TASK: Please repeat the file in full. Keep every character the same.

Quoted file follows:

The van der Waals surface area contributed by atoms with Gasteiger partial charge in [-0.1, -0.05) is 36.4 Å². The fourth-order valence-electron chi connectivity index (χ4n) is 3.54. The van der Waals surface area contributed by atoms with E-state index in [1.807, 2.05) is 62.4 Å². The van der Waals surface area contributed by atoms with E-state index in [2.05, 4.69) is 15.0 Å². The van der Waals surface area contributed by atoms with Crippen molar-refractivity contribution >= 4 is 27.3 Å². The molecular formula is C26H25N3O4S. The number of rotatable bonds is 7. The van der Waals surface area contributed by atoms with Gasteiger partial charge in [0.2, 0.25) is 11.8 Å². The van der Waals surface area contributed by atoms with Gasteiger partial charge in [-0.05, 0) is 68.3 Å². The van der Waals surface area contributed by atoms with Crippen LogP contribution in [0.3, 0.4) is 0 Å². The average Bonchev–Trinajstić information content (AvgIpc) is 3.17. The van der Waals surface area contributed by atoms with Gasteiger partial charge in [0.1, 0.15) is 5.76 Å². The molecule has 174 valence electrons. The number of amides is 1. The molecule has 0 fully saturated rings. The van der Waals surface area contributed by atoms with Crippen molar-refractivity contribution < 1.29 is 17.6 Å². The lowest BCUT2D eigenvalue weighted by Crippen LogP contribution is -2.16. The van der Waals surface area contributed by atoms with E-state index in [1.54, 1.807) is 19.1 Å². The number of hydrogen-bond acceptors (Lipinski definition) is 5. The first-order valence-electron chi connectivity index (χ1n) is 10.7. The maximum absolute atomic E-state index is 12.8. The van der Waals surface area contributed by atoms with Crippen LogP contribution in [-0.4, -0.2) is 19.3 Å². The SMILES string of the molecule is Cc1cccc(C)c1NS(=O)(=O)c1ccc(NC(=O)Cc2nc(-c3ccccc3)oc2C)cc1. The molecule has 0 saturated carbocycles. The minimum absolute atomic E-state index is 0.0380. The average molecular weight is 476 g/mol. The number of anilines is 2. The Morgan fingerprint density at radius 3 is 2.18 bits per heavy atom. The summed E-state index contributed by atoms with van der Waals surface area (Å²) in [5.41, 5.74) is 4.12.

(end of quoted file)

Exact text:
The van der Waals surface area contributed by atoms with Gasteiger partial charge in [-0.1, -0.05) is 36.4 Å². The fourth-order valence-electron chi connectivity index (χ4n) is 3.54. The van der Waals surface area contributed by atoms with E-state index in [1.807, 2.05) is 62.4 Å². The van der Waals surface area contributed by atoms with E-state index in [2.05, 4.69) is 15.0 Å². The van der Waals surface area contributed by atoms with Crippen molar-refractivity contribution >= 4 is 27.3 Å². The molecular formula is C26H25N3O4S. The number of rotatable bonds is 7. The van der Waals surface area contributed by atoms with Gasteiger partial charge in [0.2, 0.25) is 11.8 Å². The van der Waals surface area contributed by atoms with Gasteiger partial charge in [-0.05, 0) is 68.3 Å². The van der Waals surface area contributed by atoms with Crippen LogP contribution in [0.3, 0.4) is 0 Å². The average Bonchev–Trinajstić information content (AvgIpc) is 3.17. The van der Waals surface area contributed by atoms with Gasteiger partial charge in [0.1, 0.15) is 5.76 Å². The molecule has 174 valence electrons. The number of amides is 1. The molecule has 0 fully saturated rings. The van der Waals surface area contributed by atoms with Crippen molar-refractivity contribution < 1.29 is 17.6 Å². The lowest BCUT2D eigenvalue weighted by Crippen LogP contribution is -2.16. The van der Waals surface area contributed by atoms with E-state index in [1.54, 1.807) is 19.1 Å². The number of hydrogen-bond acceptors (Lipinski definition) is 5. The first-order valence-electron chi connectivity index (χ1n) is 10.7. The maximum absolute atomic E-state index is 12.8. The van der Waals surface area contributed by atoms with Crippen LogP contribution in [-0.4, -0.2) is 19.3 Å². The SMILES string of the molecule is Cc1cccc(C)c1NS(=O)(=O)c1ccc(NC(=O)Cc2nc(-c3ccccc3)oc2C)cc1. The molecule has 0 saturated carbocycles. The minimum absolute atomic E-state index is 0.0380. The average molecular weight is 476 g/mol. The number of anilines is 2. The Morgan fingerprint density at radius 3 is 2.18 bits per heavy atom. The summed E-state index contributed by atoms with van der Waals surface area (Å²) in [5.41, 5.74) is 4.12.